not be the same as the time it's announced publicly--to when the exploit is available. And this is the one that is shrinking. A zero-day exploit is the exploit arrives before the vulnerability is even announced.

It used to be that the patch beat the exploit. The time difference between the two has shrunk substantially. And now in many cases, you're lucky if the patch actually beats the exploit, let alone the time it takes to apply the patch which, in an enterprise, can be considerable.

Personally, what are you most worried about? Not knowing what all the vulnerabilities are, or not being able to come up with a patch before the exploit is available?
Mather: No, my worry is actually something different. My worry is there'll be a sophisticated attack that combines different attack methods. Keep in mind that we, the security professionals, have for years preached defense in depth. And the whole idea of that is to buy time so that if something gets through one layer of defense, you're not completely wide open at that point. Something else will slow it or stop it, to buy you time until you can maybe apply a patch, for instance.

But if you get a combination attack, a one-two punch, that effectively gets through your defense, then your enterprise just got KOed (knocked out). That's my worry. It takes some sophistication to do, some coordination to actually pull something like that off. But that's coming.

Take worms, for example, which are no longer being used simply as worms. They're now used to spread into SMTP engines, which are then used to send spam. Think about this for a moment. Worms being

This idea that hackers have reformed themselves--I don't buy it, not in the least.
used to spread mail engines for spam purposes?it's kind of interesting, to be honest--too bad it's illegal.

In a perverse way, it actually shows some kind of business sense from the hackers. If I'm a spammer, I no longer have to worry about opening a Hotmail account and trying to jam 10 million e-mail messages through that account before Microsoft shuts me down. Now, I can walk over to a hacker, get him to write a virus that compromises 15,000 systems worldwide and use each of these compromised systems to send 1,000 e-mail messages an hour a day. Not only that, because it's compromised and I now own it or rent it from the virus writer, I can use it again and again. That's a perfect example of increasing sophistication in attacks.

Are you worried because there isn't a solution to this yet, or that it might just get too good or sophisticated?
Mather: I'm worried because I don't know what I don't know. I'm also worried because, due to the chair that I sit in, we're quite the target. We get huge amounts of electronic trash thrown at us just because of who we are.

Just how much trash would that be exactly?
Mather: The last time I checked, we stopped counting at 2,001 (attacks a day). Today, not all of those are highly sophisticated. A lot of those, quite honestly, are pretty unsophisticated, probably from some so-called script kiddies firing off a script at us. But it's enough for the logs and sensors to record it, and enough for there to be an alert on it. It's not so much that I'm going to act on, but it's more than just an event.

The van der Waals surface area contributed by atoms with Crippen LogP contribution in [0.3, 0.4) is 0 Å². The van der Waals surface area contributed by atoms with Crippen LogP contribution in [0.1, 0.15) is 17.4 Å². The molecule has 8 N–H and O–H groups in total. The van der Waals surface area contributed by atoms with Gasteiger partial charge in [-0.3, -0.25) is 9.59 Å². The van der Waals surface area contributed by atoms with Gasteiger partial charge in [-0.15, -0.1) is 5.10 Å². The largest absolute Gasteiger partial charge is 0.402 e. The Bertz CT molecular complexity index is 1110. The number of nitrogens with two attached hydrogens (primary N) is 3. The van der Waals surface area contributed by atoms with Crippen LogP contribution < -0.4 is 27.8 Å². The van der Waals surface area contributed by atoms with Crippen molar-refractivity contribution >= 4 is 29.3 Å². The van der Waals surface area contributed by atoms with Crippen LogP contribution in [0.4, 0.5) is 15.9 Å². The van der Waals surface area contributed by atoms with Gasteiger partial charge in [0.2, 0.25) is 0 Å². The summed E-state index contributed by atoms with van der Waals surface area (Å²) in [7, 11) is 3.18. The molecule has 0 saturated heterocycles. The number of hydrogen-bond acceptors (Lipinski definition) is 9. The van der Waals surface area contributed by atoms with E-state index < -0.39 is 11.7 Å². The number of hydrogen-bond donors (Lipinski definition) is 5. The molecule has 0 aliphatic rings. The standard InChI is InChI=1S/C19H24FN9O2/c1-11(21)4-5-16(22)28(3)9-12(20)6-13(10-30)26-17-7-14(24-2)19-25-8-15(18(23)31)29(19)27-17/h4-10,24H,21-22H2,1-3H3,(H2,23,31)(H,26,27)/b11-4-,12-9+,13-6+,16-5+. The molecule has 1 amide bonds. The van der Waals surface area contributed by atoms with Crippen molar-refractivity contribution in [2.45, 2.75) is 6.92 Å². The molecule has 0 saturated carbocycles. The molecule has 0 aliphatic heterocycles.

But some of them, we looked at and thought: 'Wow, that's interesting. This guy got pretty close. Think about what would have happened if this was changed to that?that probably would have worked.' That gets scary.

And sometimes you don't see it again, because they don't realize how close they are. Other times, it shows up again. We can see this happening, and it's not just us, various other sensing networks out there also see that. Virus writers will try a version of a virus and put it out there. At first try, it might not go anywhere nor spread very rapidly. Three weeks later, it's back as a new and improved version and one that spreads. They've corrected a problem, and they're getting better. That's not an unusual scenario at all.

What do you have in mind that could possibly fend off these so-called combination attacks? Is awareness the best defense?
Mather: Awareness is one, but defense in depth is what you have to do.

So really, how do you sleep at night?
Mather: Well, there's only so much you can do.

Will you hire hackers to join your team? You know, so you can get them off the streets?
Mather: No, absolutely not, absolutely not. Wouldn't even touch them with a 10-foot pole.

You don't think you can change them?
Mather: No, not even going there. Couldn't care less. Just get out of here. Not even the smart ones...not even going to talk to them. That's not the type of people we want. And this idea that they've reformed themselves--I don't buy it, not in the least.

Hackers will be hackers?
Mather: Yes, I think so, yes. There's not a whole lot of good talent out there, but honestly, I find no reason to hire those people. There's talent if you look for it, even though it may be expensive sometimes because, to be honest, there's not enough to go around.  

Eileen Yu of CNETAsia reported from Singapore.